Published: Nov. 16, 2018

Yunping XiYida ZhangProfessors Yida Zhang and Yunping Xi from the Civil, Environmental and Architectural Engineering Department at the University of Colorado Boulder were awarded $789,000 from the Department of Energy for their research project “Time-Dependent THMC Properties and Microstructural Evolution of Damage Rocks in Excavation Damage Zone.”  This research will contribute to increasing the safety of nuclear waste storage.

"Since the closure of the Yucca Mountain project, U.S. has been reevaluating all the options available for geological disposal of high-level nuclear wastes. This research will help accelerate this goal by evaluating the suitability of salt rock and claystone formations for long-term isolation of nuclear wastes,” said Zhang.

Nuclear energy is an efficient and greenhouse gas free method of electricity generation with one major issue: the waste from nuclear power plants is radioactive and potentially harmful. The current consensus is that the best potential solution for this high-level nuclear waste (HLW) is deep geological disposal.This would involve building a large repository deep underground in bedrock or inside a salt dome. This would allow the isolation of the nuclear waste until it is no longer hazardous. The U.S. Nuclear Regulatory Commission (NRC) requires that nuclear waste is isolated for 1 million years. Due to the massive time scale involved, engineers need to be very confident that their deep geological disposal repositories are stable and isolated from the outside environment. Due to the challenges in developing these repositories, none are currently in operation despite 50 years of research in multiple countries. For engineers to better control the uncertainties associated with million-year time scale, they need to improve their understanding of the coupled thermal-hydrological-mechanical-chemical (THCM) processes in relation to the evolving microstructures of the host rocks.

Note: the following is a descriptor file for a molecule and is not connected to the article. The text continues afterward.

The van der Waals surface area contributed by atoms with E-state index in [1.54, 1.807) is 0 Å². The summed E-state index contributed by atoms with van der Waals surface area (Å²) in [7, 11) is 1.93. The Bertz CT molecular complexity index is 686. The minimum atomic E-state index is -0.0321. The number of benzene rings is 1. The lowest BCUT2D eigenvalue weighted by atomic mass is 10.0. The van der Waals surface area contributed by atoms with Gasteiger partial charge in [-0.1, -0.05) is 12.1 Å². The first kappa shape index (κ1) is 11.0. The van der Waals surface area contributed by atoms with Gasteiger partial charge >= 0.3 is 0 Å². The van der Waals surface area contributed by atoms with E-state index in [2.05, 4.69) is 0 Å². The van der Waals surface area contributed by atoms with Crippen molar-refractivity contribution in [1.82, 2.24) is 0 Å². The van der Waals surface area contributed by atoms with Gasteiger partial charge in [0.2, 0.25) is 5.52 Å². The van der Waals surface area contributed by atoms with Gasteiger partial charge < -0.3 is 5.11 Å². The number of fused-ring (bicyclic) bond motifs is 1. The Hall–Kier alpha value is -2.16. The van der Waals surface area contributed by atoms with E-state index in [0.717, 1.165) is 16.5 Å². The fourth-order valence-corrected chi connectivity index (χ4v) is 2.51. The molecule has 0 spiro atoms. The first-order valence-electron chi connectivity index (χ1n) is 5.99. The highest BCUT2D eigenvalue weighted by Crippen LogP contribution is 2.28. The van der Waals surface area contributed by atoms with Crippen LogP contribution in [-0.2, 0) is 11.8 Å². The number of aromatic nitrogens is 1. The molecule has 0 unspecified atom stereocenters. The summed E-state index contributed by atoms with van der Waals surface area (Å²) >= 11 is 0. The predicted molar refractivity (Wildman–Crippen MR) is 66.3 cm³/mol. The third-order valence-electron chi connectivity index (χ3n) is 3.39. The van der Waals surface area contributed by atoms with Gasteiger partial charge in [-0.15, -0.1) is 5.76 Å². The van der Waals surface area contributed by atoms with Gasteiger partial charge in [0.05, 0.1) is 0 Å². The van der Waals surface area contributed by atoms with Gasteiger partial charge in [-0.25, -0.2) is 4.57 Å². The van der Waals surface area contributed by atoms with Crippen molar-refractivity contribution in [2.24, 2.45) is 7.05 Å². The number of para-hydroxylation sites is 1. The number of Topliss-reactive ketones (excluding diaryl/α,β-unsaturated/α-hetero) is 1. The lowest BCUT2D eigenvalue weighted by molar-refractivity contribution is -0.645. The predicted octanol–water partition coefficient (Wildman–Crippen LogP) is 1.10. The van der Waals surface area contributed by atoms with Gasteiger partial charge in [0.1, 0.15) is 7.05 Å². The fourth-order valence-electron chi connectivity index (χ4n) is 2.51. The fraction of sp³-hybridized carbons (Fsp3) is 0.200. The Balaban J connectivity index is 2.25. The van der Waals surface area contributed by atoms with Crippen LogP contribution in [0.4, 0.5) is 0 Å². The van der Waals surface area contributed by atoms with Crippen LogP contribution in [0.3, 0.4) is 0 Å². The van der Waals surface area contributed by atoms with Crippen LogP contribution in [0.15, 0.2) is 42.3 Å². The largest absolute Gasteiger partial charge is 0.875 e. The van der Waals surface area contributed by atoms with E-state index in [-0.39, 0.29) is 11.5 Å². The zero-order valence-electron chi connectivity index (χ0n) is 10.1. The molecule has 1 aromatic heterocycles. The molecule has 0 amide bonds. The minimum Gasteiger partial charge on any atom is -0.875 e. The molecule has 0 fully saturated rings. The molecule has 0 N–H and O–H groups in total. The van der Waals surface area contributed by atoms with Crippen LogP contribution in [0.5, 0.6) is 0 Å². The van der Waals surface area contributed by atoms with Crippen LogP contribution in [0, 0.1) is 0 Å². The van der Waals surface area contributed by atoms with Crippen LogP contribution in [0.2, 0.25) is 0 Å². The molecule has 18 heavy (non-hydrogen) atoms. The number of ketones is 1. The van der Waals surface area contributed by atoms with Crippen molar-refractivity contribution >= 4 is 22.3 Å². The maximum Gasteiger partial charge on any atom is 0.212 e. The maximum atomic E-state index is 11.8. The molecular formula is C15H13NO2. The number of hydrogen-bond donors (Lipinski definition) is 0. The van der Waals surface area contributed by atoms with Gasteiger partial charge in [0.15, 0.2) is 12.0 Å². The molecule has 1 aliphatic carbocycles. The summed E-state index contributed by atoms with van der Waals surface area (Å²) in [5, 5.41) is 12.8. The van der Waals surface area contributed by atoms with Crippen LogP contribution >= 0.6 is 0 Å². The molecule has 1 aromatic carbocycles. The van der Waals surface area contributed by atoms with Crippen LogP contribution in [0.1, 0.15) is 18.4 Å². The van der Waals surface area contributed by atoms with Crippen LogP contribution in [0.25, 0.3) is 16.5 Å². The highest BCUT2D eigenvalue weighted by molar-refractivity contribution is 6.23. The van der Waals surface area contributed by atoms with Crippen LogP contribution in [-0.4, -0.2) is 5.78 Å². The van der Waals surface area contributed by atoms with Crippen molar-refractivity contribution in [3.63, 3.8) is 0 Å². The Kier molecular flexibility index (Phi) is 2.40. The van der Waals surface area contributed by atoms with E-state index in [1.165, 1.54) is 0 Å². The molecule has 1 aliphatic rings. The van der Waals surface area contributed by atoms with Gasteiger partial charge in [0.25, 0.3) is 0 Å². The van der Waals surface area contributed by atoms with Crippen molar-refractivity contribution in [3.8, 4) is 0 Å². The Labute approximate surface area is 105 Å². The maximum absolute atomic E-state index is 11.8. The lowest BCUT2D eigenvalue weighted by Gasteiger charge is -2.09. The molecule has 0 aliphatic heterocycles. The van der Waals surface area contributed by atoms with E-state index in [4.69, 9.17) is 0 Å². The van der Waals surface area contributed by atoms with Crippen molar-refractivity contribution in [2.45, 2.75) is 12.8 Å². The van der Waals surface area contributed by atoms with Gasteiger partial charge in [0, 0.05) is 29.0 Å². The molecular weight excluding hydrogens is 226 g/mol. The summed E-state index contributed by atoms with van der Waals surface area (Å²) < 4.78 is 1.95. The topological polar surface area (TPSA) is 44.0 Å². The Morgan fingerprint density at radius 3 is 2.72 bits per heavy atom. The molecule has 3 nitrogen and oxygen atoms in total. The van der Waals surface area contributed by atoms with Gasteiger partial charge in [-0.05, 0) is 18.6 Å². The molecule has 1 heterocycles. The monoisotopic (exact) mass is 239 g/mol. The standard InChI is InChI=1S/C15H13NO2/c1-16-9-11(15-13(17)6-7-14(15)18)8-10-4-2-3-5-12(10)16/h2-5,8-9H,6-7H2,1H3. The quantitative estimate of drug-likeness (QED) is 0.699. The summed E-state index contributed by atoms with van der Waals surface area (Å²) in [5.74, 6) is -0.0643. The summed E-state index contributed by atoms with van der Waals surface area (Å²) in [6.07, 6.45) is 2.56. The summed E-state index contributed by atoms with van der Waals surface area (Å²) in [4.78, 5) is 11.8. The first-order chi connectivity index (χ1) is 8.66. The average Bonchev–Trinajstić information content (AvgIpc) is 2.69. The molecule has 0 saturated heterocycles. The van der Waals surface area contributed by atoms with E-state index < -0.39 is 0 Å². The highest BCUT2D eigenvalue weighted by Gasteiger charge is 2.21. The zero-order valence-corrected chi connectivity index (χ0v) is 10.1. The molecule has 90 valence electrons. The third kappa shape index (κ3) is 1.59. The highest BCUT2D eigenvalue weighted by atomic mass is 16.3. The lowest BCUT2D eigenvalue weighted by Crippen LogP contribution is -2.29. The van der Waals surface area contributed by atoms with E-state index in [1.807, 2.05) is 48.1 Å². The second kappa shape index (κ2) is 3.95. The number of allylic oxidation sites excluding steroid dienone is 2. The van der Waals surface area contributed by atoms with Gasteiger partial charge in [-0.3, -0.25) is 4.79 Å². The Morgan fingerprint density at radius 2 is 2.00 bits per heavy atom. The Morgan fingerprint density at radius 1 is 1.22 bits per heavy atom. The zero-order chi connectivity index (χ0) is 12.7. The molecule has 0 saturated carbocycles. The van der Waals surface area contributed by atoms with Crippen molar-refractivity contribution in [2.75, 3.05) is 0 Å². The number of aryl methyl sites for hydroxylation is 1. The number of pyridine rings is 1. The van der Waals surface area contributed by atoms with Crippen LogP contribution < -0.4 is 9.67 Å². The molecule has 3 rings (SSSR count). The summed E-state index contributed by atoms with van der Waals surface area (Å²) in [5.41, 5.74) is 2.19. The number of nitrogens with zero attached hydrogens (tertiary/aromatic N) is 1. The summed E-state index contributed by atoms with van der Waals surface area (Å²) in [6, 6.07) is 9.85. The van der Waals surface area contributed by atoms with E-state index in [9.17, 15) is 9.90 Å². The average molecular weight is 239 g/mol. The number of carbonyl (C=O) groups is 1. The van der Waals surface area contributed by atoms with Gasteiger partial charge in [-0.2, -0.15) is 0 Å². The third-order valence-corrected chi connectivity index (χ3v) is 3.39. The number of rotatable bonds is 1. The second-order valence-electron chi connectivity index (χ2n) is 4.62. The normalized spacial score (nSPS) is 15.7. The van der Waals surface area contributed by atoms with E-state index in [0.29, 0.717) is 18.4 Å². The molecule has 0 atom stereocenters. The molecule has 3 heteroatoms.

schematic of excavation damage zone

Figure 1: Left, schematic of excavation damage zone; right, the increase of permeability near the excavation.

The stress state of host rocks are deeply perturbed by the construction of an underground opening, creating a region known as the excavation damage zone (EDZ). EDZ’s include increased fracturing and fissuring parallel to the opening face of the rock. These cracks and holes can allow groundwater to flow into the repositories.The EDZ is dynamic and variable. It’s time dependent behavior is poorly understood, especially in a long-term sense. Zhang and Xi will try to obtain a better understanding of the

Excavation Domage Zone

Figure 2: Excavation damage zone

behavior of the EDZ as a function of post-closure time. 


“We will use coupled thermo-hydro-mechanical tests to probe the creep behavior of these rocks in laboratory time scale (e.g. one month), then extrapolate the results to geological time scale (e.g. one million years) via multi-scale theoretical and numerical models to be developed in this project,” said Zhang.

Zhang is the lead PI of this project. His research with CU focuses on geotechnical engineering, including constitutive modeling of geomaterials interacting with environmental factors and micromechanics of granular materials. Xi focuses on structural engineering and materials science, including evaluation of nuclear power plants and containment structures. They are using their background in micromechanics of particles to gain a better understanding of the long term effects of deep excavation.  

“We are extremely excited to get this project, to help shape the future of U.S. energy solutions and meanwhile minimize environmental impacts.”

Zhang and Xi will use their background in geomechanics to analyze EDZ behavior in salt and argalite, two materials with promising potential for deep geological disposal. While there are many other aspects involved with the behavior of EDZs, their research will help make nuclear energy a more safe and reliable option.